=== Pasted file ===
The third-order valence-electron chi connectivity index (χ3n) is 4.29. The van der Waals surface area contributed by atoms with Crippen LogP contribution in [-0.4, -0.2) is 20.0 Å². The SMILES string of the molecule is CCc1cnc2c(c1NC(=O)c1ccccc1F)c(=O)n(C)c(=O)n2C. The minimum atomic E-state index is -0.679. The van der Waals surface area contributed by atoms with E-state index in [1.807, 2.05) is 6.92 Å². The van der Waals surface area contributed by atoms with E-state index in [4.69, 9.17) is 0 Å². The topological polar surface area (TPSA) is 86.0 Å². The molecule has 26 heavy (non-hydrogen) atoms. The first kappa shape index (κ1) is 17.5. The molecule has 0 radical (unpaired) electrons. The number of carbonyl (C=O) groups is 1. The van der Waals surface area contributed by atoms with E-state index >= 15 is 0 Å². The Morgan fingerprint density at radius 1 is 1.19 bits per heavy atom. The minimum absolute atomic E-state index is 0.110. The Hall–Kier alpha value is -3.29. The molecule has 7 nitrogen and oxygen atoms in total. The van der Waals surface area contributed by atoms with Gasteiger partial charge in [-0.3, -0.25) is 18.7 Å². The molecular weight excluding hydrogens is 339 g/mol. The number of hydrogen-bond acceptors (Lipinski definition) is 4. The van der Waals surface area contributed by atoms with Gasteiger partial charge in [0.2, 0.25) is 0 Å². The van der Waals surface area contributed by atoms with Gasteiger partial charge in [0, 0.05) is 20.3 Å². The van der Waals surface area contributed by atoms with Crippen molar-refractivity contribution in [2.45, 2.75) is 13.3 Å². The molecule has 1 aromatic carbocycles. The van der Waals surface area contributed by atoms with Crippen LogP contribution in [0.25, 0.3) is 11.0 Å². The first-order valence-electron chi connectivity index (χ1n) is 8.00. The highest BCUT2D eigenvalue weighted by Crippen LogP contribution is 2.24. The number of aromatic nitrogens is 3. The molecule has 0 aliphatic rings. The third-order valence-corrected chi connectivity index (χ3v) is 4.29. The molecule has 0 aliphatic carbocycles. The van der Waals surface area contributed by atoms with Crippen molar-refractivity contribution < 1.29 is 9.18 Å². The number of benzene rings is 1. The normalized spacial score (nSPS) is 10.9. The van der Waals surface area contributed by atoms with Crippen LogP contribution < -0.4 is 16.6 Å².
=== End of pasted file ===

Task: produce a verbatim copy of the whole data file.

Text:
The third-order valence-electron chi connectivity index (χ3n) is 4.29. The van der Waals surface area contributed by atoms with Crippen LogP contribution in [-0.4, -0.2) is 20.0 Å². The SMILES string of the molecule is CCc1cnc2c(c1NC(=O)c1ccccc1F)c(=O)n(C)c(=O)n2C. The minimum atomic E-state index is -0.679. The van der Waals surface area contributed by atoms with E-state index in [1.807, 2.05) is 6.92 Å². The van der Waals surface area contributed by atoms with E-state index in [4.69, 9.17) is 0 Å². The topological polar surface area (TPSA) is 86.0 Å². The molecule has 26 heavy (non-hydrogen) atoms. The first kappa shape index (κ1) is 17.5. The molecule has 0 radical (unpaired) electrons. The number of carbonyl (C=O) groups is 1. The van der Waals surface area contributed by atoms with E-state index >= 15 is 0 Å². The Morgan fingerprint density at radius 1 is 1.19 bits per heavy atom. The minimum absolute atomic E-state index is 0.110. The Hall–Kier alpha value is -3.29. The molecule has 7 nitrogen and oxygen atoms in total. The van der Waals surface area contributed by atoms with Gasteiger partial charge in [-0.3, -0.25) is 18.7 Å². The molecular weight excluding hydrogens is 339 g/mol. The number of hydrogen-bond acceptors (Lipinski definition) is 4. The van der Waals surface area contributed by atoms with Gasteiger partial charge in [0.2, 0.25) is 0 Å². The van der Waals surface area contributed by atoms with Gasteiger partial charge in [0, 0.05) is 20.3 Å². The van der Waals surface area contributed by atoms with Crippen molar-refractivity contribution in [2.45, 2.75) is 13.3 Å². The molecule has 1 aromatic carbocycles. The van der Waals surface area contributed by atoms with Crippen LogP contribution in [0.25, 0.3) is 11.0 Å². The first-order valence-electron chi connectivity index (χ1n) is 8.00. The highest BCUT2D eigenvalue weighted by Crippen LogP contribution is 2.24. The number of aromatic nitrogens is 3. The molecule has 0 aliphatic rings. The third-order valence-corrected chi connectivity index (χ3v) is 4.29. The molecule has 0 aliphatic carbocycles. The van der Waals surface area contributed by atoms with Crippen molar-refractivity contribution < 1.29 is 9.18 Å². The number of benzene rings is 1. The normalized spacial score (nSPS) is 10.9. The van der Waals surface area contributed by atoms with Crippen LogP contribution < -0.4 is 16.6 Å².